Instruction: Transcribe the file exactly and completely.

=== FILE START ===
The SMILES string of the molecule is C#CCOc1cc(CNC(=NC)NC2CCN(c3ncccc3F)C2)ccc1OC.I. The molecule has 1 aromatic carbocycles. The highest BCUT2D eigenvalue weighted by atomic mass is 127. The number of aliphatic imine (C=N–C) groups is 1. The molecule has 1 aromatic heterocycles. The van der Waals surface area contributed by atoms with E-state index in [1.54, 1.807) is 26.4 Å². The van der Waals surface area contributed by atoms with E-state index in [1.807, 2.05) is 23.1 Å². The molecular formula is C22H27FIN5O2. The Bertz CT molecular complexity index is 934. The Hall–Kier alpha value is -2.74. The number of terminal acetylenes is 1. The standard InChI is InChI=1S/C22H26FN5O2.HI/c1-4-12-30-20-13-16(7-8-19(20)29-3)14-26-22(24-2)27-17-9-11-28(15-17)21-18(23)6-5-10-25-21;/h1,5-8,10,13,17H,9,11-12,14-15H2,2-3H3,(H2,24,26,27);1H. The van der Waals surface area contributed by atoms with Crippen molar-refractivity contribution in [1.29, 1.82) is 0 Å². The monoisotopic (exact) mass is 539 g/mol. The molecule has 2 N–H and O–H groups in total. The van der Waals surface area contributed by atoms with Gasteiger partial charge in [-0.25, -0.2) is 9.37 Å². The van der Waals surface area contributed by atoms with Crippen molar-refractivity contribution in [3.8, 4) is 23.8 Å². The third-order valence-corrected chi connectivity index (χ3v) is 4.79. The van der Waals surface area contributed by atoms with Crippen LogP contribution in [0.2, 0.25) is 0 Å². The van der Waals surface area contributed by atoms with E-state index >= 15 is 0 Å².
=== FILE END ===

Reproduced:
The SMILES string of the molecule is C#CCOc1cc(CNC(=NC)NC2CCN(c3ncccc3F)C2)ccc1OC.I. The molecule has 1 aromatic carbocycles. The highest BCUT2D eigenvalue weighted by atomic mass is 127. The number of aliphatic imine (C=N–C) groups is 1. The molecule has 1 aromatic heterocycles. The van der Waals surface area contributed by atoms with E-state index in [1.54, 1.807) is 26.4 Å². The van der Waals surface area contributed by atoms with E-state index in [1.807, 2.05) is 23.1 Å². The molecular formula is C22H27FIN5O2. The Bertz CT molecular complexity index is 934. The Hall–Kier alpha value is -2.74. The number of terminal acetylenes is 1. The standard InChI is InChI=1S/C22H26FN5O2.HI/c1-4-12-30-20-13-16(7-8-19(20)29-3)14-26-22(24-2)27-17-9-11-28(15-17)21-18(23)6-5-10-25-21;/h1,5-8,10,13,17H,9,11-12,14-15H2,2-3H3,(H2,24,26,27);1H. The van der Waals surface area contributed by atoms with Crippen molar-refractivity contribution in [1.29, 1.82) is 0 Å². The monoisotopic (exact) mass is 539 g/mol. The molecule has 2 N–H and O–H groups in total. The van der Waals surface area contributed by atoms with Gasteiger partial charge in [-0.25, -0.2) is 9.37 Å². The van der Waals surface area contributed by atoms with Crippen molar-refractivity contribution in [3.8, 4) is 23.8 Å². The third-order valence-corrected chi connectivity index (χ3v) is 4.79. The van der Waals surface area contributed by atoms with Crippen LogP contribution in [0.2, 0.25) is 0 Å². The van der Waals surface area contributed by atoms with E-state index >= 15 is 0 Å².